When I was appointed last year as the new DC Area Writing Project’s Technology Liaison, I told my director, Judith Kelly, that I am going to advocate for the use of technology among the DC Public Schools teachers. The job granted to me wasn’t a job at all, because I am enjoying what I am doing sharing what I know about integrating writing and technology inside the classroom…blogging in short. I’ve taught teachers who are taking graduate courses create their own class websites through blogs. I’ve given seminar workshops to my fellow DCAWP Teacher Consultants on Blogging 101. I am practicing what I preach. I guess I am doing what is expected of me 😀

How many teacher bloggers do I know? Many, and the number is still growing everyday.

Below is a list of my teacher blogger friends globally. If you know someone who’s supposed to be in this list, please let us know. We would want to exchange ideas and learn from each other through blogging *wink*

Thailand: Little Miss Teacher/ UK: Primary Teacher UK / Philippines: Mga Turo ni Tito Rolly, Teacher Bugsy, School Librarian in Action , Filipino Librarian /USA: Education in Texas (Texas) Fred’s World (Florida), Digital Writing Digital Teaching (Michigan), Education Wonks (CA), Beliza’s Handiwork (CA), The DC Education Blog, The DC Teacher, Mrs C-S Fifth Grade Class, Ms. Coti’s Fourth Grade Giants , The Chutry Experiment (Washington DC) , First Year Teacher (Colorado) / Middle East: Iranian Teacher XP / Australia: The Open Classroom

Educators Community Blogs: National Writing Project, DC Area Writing Project, Pinoy Teachers Network, Jefferson Junior HS Community Website

Teacher Sol is a proactive blogger. She’s now blogging at

Bloggers vs. Sony: The Rootkit Fiasco

In just another demonstration of how blogs can change the course of human opinion worldwide, bloggers have exposed that Sony/BMG is actually installing rootkits–a form of malware–in systems where some of its audio CDs are played.

Mark Russinovich of Sysinternals, who originally discovered the rootkit, wrote an analysis of how certain Sony/BMG discs implement a digital rights management scheme that basically modifies the Operating System core to hide files and running processes, and “phone home” back to Sony/BMG to send back data on the user’s music playing habits.

The malware, which is actually classified as a rootkit because of how it modifies the operating system to hide files and running processes, was reportedly so badly written that infected computers took a performance hit. And while Sony/BMG’s own software (actually licensed from a third party, First 4 Internet) had no payload itself, its ability to hide files from the operating system is a potential threat. To date, a couple of trojan horses that use the Sony Rootkit’s technology have been discovered. To add salt to the wounds, the rootkit’s creators made it so difficult to remove that some resorted to reformatting their hard drives to get rid of the malware.

Simply put, this is DRM gone bad!

Russinovich’s initial blog commentary sparked extensive discussion and even debate (but generally leaning towards the “Sony is bad” camp) both on- and off-line, which involved the Electronic Frontier Foundation and other online advocacy and techie groups. This eventually led to certain parties filing class-action lawsuits against Sony (including the EFF, the states of California, Texas, New York, and even Italy–yes, the country). Here’s a site that collects information on lawsuits against Sony/BMG.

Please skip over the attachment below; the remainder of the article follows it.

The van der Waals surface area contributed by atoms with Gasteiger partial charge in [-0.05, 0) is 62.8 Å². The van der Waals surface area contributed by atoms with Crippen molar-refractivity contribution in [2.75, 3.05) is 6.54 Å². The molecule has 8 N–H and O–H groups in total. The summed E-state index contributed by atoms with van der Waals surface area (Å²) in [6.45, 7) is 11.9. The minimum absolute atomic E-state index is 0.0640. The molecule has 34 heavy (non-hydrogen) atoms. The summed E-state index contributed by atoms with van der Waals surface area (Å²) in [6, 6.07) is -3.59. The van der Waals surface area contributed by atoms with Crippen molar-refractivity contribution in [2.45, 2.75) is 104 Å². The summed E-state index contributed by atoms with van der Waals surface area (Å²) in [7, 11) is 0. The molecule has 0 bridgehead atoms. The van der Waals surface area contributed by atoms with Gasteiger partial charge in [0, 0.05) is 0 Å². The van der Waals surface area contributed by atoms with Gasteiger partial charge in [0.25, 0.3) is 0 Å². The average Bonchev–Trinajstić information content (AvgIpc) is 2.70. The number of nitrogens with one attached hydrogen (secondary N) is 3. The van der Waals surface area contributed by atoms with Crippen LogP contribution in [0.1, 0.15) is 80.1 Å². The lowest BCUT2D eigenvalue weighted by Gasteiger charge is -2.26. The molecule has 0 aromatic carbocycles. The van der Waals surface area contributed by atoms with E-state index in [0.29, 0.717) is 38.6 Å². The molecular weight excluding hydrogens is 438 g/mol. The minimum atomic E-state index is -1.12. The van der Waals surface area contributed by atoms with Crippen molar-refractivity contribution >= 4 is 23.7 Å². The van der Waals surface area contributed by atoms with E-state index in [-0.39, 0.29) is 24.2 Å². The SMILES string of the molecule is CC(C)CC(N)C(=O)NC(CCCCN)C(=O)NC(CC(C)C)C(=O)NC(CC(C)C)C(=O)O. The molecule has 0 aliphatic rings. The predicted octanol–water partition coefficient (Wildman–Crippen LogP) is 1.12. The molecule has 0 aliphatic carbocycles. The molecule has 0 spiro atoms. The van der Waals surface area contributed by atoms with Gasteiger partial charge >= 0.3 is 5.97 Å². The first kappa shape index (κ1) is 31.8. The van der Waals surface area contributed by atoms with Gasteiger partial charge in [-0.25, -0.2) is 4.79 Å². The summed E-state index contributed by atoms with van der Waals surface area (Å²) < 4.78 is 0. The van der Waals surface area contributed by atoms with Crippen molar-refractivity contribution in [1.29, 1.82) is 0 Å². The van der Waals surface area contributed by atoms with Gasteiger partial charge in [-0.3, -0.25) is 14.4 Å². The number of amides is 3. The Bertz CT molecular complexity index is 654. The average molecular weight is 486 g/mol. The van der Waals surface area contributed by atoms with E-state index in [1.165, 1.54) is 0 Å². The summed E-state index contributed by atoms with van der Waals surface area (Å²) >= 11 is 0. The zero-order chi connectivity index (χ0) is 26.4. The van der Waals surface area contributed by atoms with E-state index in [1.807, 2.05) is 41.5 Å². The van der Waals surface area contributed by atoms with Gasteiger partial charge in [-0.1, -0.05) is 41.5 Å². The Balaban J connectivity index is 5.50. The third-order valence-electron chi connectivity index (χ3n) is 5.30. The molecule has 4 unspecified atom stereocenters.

In the local context, fellow pinoy tech blogger Atty. Noel Punzalan writes his analysis of the applicability of Sony’s End-User License Agreement in the light of local laws.

It’s a question of which will prevail: the rights of the intellectual property owner, or the privacy of the consumer. In my opinion, in this case, where the copyright holder knowingly violates the privacy of the consumer and utilizes underhanded tactics, then it is the latter who should be protected.

Sony has since capitulated and apologized, but still short of admitting its culpability.

Whatever the results of all the lawsuits, the fact remains that Sony/BMG has etched its mark on the world–there will inevitably be dozens, if not hundreds, of infected discs still lying around in CD racks of those unaware about the problem (which is perhaps majority of the populace), waiting to be inserted in a computer and do its bad stuff.

But without blogs and vigilant bloggers like Mark Russinovich, the world would not have known about this issue, or at least it would have taken longer to discover.

See more of Mark Russinovich’s posts on his Sysinternals Blog.

Here’s a comprehensive wikipedia entry on the Sony/BMG Rootkit fiasco.

*** Angelo has recently moved his blog to and is passionate about beautiful websites and winning the Isulong SEOPH challenge.


So you want to download Pope Benedict XVI into your iPod?

You might think the Vatican as old fashioned. Think again. It is actually one of the first global institutions that took advantage of podcasting. Chances are, you’ve probably heard about podcasting only a few days ago, but Vatican Radio has been utilizing this relatively new technology since early this year. And yes, the Holy Father has his own podcast. Well, sort of.

Podcasting is basically the process of producing audio and making it available through websites so listeners may download the audio content into their audio player. Papal messages, especially those the Pontiff delivers during his customary weekly general audience at the Vatican, are available for download from the Vatican Radio website. You have a choice of formats. You can download his minutes-long speeches and reflections either as .ram or mp3.

And if you find it hard to understand his German-flavored English, you can read the full text of his messages in the Pope Page. Call it the Holy Father’s show notes or his papal blog. If you have spare time to send him comments and feedbacks you can actually do so by emailing him. His email address is I am not joking. Try it for yourself. Plus you can subscribe to the Vatican Radio’s podcast feed using this url:

My hope is that the Pope will be able to touch the hearts of people all over the world and strengthen their faith through his downloadable teachings, pronouncements, and reflections. And I too hope that podcasters around the world may use the technology to communicate sound moral values and to advance a culture of love, peace, and solidarity.